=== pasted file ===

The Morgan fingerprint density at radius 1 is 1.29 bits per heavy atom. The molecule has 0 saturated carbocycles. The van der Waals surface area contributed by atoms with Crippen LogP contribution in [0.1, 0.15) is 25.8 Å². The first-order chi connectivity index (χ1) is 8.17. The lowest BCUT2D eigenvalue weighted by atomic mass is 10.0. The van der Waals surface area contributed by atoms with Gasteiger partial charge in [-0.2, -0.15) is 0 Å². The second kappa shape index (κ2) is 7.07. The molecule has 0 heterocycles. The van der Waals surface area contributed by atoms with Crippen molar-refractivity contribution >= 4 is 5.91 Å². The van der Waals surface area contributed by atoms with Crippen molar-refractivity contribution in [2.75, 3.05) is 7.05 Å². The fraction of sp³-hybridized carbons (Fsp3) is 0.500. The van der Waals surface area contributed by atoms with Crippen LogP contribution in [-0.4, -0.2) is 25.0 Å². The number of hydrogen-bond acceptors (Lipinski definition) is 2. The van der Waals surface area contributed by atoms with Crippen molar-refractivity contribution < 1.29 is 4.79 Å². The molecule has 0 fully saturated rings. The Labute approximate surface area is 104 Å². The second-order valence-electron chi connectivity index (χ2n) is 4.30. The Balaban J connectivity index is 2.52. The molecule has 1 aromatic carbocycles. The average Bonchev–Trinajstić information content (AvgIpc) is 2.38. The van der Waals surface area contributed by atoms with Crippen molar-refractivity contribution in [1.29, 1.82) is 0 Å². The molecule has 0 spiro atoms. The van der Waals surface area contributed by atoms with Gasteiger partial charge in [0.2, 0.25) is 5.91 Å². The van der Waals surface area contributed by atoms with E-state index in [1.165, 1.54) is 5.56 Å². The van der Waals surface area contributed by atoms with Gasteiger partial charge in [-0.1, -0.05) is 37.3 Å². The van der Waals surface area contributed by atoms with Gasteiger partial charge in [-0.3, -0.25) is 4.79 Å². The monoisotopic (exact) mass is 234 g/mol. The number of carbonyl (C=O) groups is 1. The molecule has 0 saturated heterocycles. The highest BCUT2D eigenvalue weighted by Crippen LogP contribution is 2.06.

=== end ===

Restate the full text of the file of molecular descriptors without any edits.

The Morgan fingerprint density at radius 1 is 1.29 bits per heavy atom. The molecule has 0 saturated carbocycles. The van der Waals surface area contributed by atoms with Crippen LogP contribution in [0.1, 0.15) is 25.8 Å². The first-order chi connectivity index (χ1) is 8.17. The lowest BCUT2D eigenvalue weighted by atomic mass is 10.0. The van der Waals surface area contributed by atoms with Gasteiger partial charge in [-0.2, -0.15) is 0 Å². The second kappa shape index (κ2) is 7.07. The molecule has 0 heterocycles. The van der Waals surface area contributed by atoms with Crippen molar-refractivity contribution >= 4 is 5.91 Å². The van der Waals surface area contributed by atoms with Crippen molar-refractivity contribution in [2.75, 3.05) is 7.05 Å². The fraction of sp³-hybridized carbons (Fsp3) is 0.500. The van der Waals surface area contributed by atoms with Crippen LogP contribution in [-0.4, -0.2) is 25.0 Å². The number of hydrogen-bond acceptors (Lipinski definition) is 2. The van der Waals surface area contributed by atoms with Crippen molar-refractivity contribution < 1.29 is 4.79 Å². The molecule has 0 fully saturated rings. The Labute approximate surface area is 104 Å². The second-order valence-electron chi connectivity index (χ2n) is 4.30. The Balaban J connectivity index is 2.52. The molecule has 1 aromatic carbocycles. The average Bonchev–Trinajstić information content (AvgIpc) is 2.38. The van der Waals surface area contributed by atoms with Crippen molar-refractivity contribution in [1.29, 1.82) is 0 Å². The molecule has 0 spiro atoms. The van der Waals surface area contributed by atoms with Gasteiger partial charge in [0.2, 0.25) is 5.91 Å². The van der Waals surface area contributed by atoms with E-state index in [1.165, 1.54) is 5.56 Å². The van der Waals surface area contributed by atoms with Gasteiger partial charge in [-0.1, -0.05) is 37.3 Å². The van der Waals surface area contributed by atoms with Gasteiger partial charge in [-0.3, -0.25) is 4.79 Å². The monoisotopic (exact) mass is 234 g/mol. The number of carbonyl (C=O) groups is 1. The molecule has 0 saturated heterocycles. The highest BCUT2D eigenvalue weighted by Crippen LogP contribution is 2.06.